When you buy and resell a house without ever living in it, you've flipped the property. If the home's price rises, flipping is a profitable investment strategy, though a risky one if housing prices drop: You may wind up selling at a loss, or you may have to pay the mortgage long after you thought you'd be done with it. Your tax rate depends in part on how the IRS classifies your flipping.
Flipping as an Investment
If flipping homes is a sideline to your main source of income, the IRS regards it as an investment subject to capital gains tax rather than income tax. If you flip a house in a year or less, you pay short-term capital gains tax, which is the same as your regular tax rate. If you hold the property long-term – at least a year and a day – the capital gains tax is between 0 and 20 percent, depending on your income.
Flipping as Income
If flipping homes is your career – you buy and sell multiple properties and rely on it for most of your income – the IRS treats it as self-employment income. No matter how long you hold the property, you pay regular income taxes on your profits. You also have to pay self-employment tax, which runs 15.3 percent.
There's no specific dividing line between investment and income flipping. So even if you have a day job, the IRS may treat your flipping as regular income if you do a lot of it.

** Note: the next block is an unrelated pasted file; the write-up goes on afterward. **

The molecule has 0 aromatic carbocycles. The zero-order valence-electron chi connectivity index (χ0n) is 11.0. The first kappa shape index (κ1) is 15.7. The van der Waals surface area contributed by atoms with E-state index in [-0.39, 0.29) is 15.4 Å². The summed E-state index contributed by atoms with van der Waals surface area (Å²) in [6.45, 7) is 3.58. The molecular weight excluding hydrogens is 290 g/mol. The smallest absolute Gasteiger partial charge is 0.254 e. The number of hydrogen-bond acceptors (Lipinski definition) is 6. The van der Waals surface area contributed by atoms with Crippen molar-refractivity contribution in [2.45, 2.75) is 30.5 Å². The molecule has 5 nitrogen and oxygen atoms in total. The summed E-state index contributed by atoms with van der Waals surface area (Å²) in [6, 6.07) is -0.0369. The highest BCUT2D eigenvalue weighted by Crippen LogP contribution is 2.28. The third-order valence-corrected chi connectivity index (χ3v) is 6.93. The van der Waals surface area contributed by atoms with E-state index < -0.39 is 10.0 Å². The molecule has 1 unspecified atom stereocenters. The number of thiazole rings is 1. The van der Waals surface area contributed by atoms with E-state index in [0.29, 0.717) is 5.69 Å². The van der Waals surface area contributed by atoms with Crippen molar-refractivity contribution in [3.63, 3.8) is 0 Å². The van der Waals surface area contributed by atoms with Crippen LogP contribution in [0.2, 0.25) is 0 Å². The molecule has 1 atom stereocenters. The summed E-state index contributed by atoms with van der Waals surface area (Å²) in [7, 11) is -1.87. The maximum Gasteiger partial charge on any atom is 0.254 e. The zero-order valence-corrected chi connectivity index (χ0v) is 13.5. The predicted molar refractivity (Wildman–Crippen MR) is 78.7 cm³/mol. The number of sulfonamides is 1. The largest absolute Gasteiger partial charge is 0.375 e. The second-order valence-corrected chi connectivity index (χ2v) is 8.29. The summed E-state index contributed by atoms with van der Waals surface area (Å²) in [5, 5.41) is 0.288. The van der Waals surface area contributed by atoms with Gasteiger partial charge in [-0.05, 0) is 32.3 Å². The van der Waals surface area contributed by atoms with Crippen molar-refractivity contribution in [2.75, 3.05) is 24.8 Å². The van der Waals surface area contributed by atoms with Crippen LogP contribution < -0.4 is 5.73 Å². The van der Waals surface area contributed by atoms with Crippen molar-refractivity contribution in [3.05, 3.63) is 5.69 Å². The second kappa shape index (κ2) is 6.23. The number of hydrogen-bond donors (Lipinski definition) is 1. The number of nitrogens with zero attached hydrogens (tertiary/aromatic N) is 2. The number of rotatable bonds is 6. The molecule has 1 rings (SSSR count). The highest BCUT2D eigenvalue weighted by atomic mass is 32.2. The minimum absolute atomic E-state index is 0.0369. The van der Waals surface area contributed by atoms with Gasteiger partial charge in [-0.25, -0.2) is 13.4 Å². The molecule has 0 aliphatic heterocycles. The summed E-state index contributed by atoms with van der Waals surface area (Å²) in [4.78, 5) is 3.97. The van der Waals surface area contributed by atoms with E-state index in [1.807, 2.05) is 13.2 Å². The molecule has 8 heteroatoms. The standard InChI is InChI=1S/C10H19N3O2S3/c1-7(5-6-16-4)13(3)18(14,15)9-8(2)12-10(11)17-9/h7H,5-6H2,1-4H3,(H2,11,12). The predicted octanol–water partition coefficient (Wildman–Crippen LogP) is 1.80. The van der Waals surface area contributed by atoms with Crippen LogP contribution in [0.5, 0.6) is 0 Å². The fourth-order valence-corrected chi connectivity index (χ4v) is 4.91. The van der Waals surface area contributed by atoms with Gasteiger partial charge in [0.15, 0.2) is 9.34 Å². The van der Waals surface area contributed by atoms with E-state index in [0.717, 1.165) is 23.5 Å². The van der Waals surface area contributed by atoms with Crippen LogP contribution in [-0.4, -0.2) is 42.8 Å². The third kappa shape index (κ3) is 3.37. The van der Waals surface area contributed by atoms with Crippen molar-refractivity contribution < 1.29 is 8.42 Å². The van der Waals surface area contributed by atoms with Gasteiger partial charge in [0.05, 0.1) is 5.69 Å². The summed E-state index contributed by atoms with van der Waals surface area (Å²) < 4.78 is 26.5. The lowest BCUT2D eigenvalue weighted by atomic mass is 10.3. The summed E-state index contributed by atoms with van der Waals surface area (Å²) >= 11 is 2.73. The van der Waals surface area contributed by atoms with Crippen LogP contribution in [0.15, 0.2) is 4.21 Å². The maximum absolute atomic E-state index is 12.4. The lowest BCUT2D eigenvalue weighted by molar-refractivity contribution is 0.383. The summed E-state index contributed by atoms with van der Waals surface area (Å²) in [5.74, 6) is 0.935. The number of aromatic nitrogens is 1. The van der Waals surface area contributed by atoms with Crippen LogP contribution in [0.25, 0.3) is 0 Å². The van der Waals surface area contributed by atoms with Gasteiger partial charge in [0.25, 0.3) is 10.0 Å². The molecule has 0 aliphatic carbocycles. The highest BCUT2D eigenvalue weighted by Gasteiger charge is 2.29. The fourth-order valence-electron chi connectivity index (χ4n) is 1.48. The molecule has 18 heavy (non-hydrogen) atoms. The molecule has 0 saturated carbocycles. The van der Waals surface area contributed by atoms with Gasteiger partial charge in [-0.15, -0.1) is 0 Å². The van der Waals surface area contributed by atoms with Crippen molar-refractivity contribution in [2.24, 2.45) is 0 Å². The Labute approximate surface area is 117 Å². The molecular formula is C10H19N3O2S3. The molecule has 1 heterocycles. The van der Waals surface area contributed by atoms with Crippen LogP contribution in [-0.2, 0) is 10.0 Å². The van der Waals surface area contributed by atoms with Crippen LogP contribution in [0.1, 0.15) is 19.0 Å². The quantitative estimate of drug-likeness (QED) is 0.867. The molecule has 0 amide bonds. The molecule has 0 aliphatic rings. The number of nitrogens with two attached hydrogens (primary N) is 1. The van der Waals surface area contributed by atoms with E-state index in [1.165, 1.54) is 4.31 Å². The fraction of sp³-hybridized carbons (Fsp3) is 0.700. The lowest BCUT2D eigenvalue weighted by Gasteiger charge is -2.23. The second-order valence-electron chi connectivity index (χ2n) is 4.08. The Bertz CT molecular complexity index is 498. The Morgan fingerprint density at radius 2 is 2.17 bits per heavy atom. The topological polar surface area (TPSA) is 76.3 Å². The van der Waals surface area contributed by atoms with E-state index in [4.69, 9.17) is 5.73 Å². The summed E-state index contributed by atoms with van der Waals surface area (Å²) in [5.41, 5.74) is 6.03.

Understanding 1031 Exchanges
A 1031 exchange is a way to postpone your taxes: If you swap the house you're flipping for another property, you don't pay taxes on the sale. You can swap the next house too, but when you finally sell a house for cash and take your money out, the tax bill comes due.
While you can apply the 1031 rule to a variety of different properties, they have to be investments: You can't claim the tax break if you trade an investment house for your next personal home.
Treating Your Flipping Expenses
You treat your expenses differently depending on whether flipping is investment or income. If the IRS classifies your home-selling as income, you claim your expenses – real-estate taxes, property repairs, interest – as deductions from your business income. With investments, they're adjustments to your capital gains: If you buy a home for $100,000 and sell it for $200,000, but you also put in $20,000 in repairs, your gain is $80,000 rather than $100,000.
A graduate of Oberlin College, Fraser Sherman began writing in 1981. Since then he's researched and written newspaper and magazine stories on city government, court cases, business, real estate and finance, the uses of new technologies and film history. Sherman has worked for more than a decade as a newspaper reporter, and his magazine articles have been published in "Newsweek," "Air & Space," "Backpacker" and "Boys' Life." Sherman is also the author of three film reference books, with a fourth currently under way.